Have you ever felt there’s not enough time in the day?

We Just All Want To Fit In, Right?

From the moment we were born into this world, there were a set of rules we had to follow. Those rules decided how we should act, speak, and behave. Girls should marry boys, play with dolls, dress up, be great with household chores, dress in girls’ clothing, and shouldn’t mix with boys’ clothes and accessories. Girls should be flattered if a boy likes you, sit in a well-mannered position, and dress appropriately. Boys should be manly, never cry, only dress in boys’ clothing, flirt, and marry girls.                

Rules For Boys: 

  • Marry Girls

  • Never Cry

  • Only Dress in Boys’ Clothing

  • Flirt with GIRLS

  • Play Sports and Be Assertive 

Rules For Girls Made By Society           

  • Marry Boys                                                               

  • Play with Dolls

  • Dress Up 

  • Be Great with Household Chores

  • Only Dress in Girls’ Clothing 

  • Don’t Dress in Boys’ Clothing 

  • Be Flattered When Boys Like You

  • Sit in a Well-Mannered Position

  • Dress Appropriately 

Personally, I’m a girl who likes to skateboard, box, dance, play sports in my free time, wear men’s clothing and accessories, plays video games such as Call of Duty, average with household duties, played with dolls and also cars but secretly wanted a Buzz Lightyear toy, dressed up as Disney Princesses for Halloween but also wanted to dress up as Harry Potter, not super into dresses but I’m more of a t-shirt and jeans kind of girl. 

Society also has rules when it comes to marriage. Growing up, we’re taught to stay out of people’s business, but it seems like the government and society isn’t doing that. They’re trying to control our lives, it seems.

People love to flaunt around the phrase, “It’s Adam and Eve, not Adam and Steve!” The government loves to make those kinds of rules, so the LGBTQ+ individuals can be afraid to come out. It’s like, the more they try to limit LGBTQ+ representation, then they might have cured being gay so they can be “straight.”

 News flash, I’ve seen straight couples in romance movies and tv shows growing up, but I’m still gay. It seems like you haven’t cured me, and I’m sure you can’t cure it since it’s a natural feeling. It’s natural to have feelings for someone you actually like. The same goes for whatever gender you’re attracted to.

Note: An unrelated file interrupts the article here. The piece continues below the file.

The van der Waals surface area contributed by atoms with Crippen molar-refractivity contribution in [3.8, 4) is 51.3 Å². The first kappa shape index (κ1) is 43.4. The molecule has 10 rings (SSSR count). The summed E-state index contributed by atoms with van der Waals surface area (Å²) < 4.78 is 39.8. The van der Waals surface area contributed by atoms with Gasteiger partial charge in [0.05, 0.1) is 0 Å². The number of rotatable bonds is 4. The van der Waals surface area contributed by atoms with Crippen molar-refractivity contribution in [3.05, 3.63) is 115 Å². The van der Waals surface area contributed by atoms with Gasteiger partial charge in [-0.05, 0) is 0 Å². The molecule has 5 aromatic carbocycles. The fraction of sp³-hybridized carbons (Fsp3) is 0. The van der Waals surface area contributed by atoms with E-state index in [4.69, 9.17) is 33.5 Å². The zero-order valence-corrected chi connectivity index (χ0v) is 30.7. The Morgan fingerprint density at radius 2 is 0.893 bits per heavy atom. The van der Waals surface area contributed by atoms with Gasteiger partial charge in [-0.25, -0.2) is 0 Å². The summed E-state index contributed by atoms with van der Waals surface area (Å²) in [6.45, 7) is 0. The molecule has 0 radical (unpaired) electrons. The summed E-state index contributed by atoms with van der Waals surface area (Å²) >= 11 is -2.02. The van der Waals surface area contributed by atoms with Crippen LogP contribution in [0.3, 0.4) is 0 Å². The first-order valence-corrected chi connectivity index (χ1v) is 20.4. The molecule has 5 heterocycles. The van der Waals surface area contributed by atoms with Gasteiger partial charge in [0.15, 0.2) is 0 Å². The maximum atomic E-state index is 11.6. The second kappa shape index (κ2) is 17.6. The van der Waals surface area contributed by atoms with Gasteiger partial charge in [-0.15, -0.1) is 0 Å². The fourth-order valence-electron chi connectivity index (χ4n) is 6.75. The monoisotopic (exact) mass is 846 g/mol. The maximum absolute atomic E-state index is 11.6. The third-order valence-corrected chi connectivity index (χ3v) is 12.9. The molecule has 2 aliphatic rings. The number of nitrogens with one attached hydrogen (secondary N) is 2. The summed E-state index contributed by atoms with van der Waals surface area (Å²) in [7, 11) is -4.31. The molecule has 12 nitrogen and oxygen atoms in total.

The government has tried to ban same-sex marriage, not allowing LGBTQ+ couples to adopt, etc. Now, same-sex marriage is allowed, and LGBTQ+ couples can adopt. Of course, not every country feels the same. There are some countries such as Poland and Greece who do not recognize same-sex marriage. 

LGBTQ+ individuals would also like to marry the love of their life and be happy. Why bother living if you’re not allowed to be happy?! Why bother living if it’s for the sake of others? We need to start living for ourselves! 

Those rules are exhausting to follow. Especially when it only puts people in a box. If a man cries, he’s seen as a sissy. If a girl likes to box and/or wrestle, she’s seen as too manly, and no boys will “want” her. These are damaging to peoples’ minds. Even if the older generation doesn’t think so. We’re supposed to live our own lives, but it seems like we are robots in their minds. Like we need to be controlled in order to be deemed as “normal.” 

So what if a girl wants to wear guys’ clothing? As long as she’s rocking it with confidence, what’s the problem. If a boy wants to dance, and that’s his passion? Let him express himself. If a boy wants to wear makeup, then let him. Better yet, let’s not wait for permission in order to do something that makes us happy. See, our whole lives, we’re taught to think of other people first to see how they feel about our actions. So, if a girl likes a girl, it’s seen as “unnatural.” 

You’re “supposed” to be with a boy in order to make their lives easier. If we’re constantly having to second guess our actions in order to make them happy, then it’s a big slap in our face because no one gives a damn about how it makes us feel. Oh no, as long as the world seems normal, everyone needs to follow the rules and not be who they really are or do what makes them really happy until they’re dead. We might as well be if we can’t say or do what we truly feel. 

There are a lot of TV shows and movies that are relatable while breaking the “norm.” These are the kinds of shows we should continue to see on screen and have a conversation with our families.